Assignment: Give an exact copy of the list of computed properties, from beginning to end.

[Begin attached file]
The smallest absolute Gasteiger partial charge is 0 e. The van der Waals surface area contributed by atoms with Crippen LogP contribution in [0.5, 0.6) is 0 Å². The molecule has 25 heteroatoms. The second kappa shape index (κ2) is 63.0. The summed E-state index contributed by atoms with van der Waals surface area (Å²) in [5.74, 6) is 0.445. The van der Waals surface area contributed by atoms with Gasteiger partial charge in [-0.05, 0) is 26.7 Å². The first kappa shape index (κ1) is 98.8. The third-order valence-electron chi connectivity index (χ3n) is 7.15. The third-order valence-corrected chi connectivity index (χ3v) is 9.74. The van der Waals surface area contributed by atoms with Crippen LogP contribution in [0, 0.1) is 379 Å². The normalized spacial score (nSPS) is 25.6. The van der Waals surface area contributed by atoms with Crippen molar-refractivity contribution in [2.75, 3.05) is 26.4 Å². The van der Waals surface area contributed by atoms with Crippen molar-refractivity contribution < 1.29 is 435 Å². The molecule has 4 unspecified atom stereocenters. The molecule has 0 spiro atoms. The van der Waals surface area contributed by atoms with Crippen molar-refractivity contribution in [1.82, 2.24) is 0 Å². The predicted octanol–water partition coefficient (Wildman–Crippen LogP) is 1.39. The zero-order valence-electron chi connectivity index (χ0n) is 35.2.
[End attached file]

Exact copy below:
The smallest absolute Gasteiger partial charge is 0 e. The van der Waals surface area contributed by atoms with Crippen LogP contribution in [0.5, 0.6) is 0 Å². The molecule has 25 heteroatoms. The second kappa shape index (κ2) is 63.0. The summed E-state index contributed by atoms with van der Waals surface area (Å²) in [5.74, 6) is 0.445. The van der Waals surface area contributed by atoms with Gasteiger partial charge in [-0.05, 0) is 26.7 Å². The first kappa shape index (κ1) is 98.8. The third-order valence-electron chi connectivity index (χ3n) is 7.15. The third-order valence-corrected chi connectivity index (χ3v) is 9.74. The van der Waals surface area contributed by atoms with Crippen LogP contribution in [0, 0.1) is 379 Å². The normalized spacial score (nSPS) is 25.6. The van der Waals surface area contributed by atoms with Crippen molar-refractivity contribution in [2.75, 3.05) is 26.4 Å². The van der Waals surface area contributed by atoms with Crippen molar-refractivity contribution < 1.29 is 435 Å². The molecule has 4 unspecified atom stereocenters. The molecule has 0 spiro atoms. The van der Waals surface area contributed by atoms with Crippen molar-refractivity contribution in [1.82, 2.24) is 0 Å². The predicted octanol–water partition coefficient (Wildman–Crippen LogP) is 1.39. The zero-order valence-electron chi connectivity index (χ0n) is 35.2.